A common workout myth is that lactic acid build up makes muscles fatigue. We now know that lactic acid has little to do with muscular fatigue. We are not sure of the cause, although calcium depletion might be indicated. Please refer to this article in the New York Times. Included are references to recent studies.
The following is an excerpt:
“For decades, muscle fatigue had been largely ignored or misunderstood. Leading physiology textbooks did not even try to offer a mechanism, said Dr. Andrew Marks, principal investigator of the new study. A popular theory, that muscles become tired because they release lactic acid, was discredited not long ago.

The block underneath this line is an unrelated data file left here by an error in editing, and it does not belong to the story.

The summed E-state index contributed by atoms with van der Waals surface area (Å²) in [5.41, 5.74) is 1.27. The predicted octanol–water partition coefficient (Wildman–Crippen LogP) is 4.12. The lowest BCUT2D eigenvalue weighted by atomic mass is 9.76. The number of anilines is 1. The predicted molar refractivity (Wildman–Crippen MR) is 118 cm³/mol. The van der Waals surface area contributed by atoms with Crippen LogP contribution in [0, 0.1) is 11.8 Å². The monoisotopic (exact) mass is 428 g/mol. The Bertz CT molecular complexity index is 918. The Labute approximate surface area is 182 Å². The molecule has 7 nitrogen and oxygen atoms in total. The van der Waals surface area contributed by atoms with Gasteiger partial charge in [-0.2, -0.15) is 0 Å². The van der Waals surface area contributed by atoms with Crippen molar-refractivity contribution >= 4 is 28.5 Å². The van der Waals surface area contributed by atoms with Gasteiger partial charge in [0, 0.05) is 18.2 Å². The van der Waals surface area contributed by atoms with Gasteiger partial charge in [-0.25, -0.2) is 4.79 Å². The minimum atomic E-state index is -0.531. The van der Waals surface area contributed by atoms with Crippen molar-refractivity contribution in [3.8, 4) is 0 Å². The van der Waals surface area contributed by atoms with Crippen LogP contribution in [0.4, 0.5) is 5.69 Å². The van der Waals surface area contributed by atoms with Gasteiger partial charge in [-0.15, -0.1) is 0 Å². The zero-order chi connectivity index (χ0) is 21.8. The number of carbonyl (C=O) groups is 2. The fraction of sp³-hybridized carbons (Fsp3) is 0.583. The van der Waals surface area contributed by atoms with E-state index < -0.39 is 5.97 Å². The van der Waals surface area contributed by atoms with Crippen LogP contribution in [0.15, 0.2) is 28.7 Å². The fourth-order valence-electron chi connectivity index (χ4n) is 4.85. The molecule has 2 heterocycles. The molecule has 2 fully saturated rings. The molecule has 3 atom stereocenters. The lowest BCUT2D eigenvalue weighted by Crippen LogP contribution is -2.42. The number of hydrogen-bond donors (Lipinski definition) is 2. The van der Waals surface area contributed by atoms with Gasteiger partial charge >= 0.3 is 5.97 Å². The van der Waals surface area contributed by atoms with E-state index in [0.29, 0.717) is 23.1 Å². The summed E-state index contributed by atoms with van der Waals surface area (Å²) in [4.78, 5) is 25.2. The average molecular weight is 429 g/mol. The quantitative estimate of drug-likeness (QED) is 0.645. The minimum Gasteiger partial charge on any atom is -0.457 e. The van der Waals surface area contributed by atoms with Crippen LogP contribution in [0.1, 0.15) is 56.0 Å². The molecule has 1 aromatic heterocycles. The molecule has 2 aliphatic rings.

In a report published Monday in an early online edition of Proceedings of the National Academy of Sciences, Dr. Marks says the problem is calcium flow inside muscle cells. Ordinarily, ebbs and flows of calcium in cells control muscle contractions. But when muscles grow tired, the investigators report, tiny channels in them start leaking calcium, and that weakens contractions. At the same time, the leaked calcium stimulates an enzyme that eats into muscle fibers, contributing to the muscle exhaustion.”
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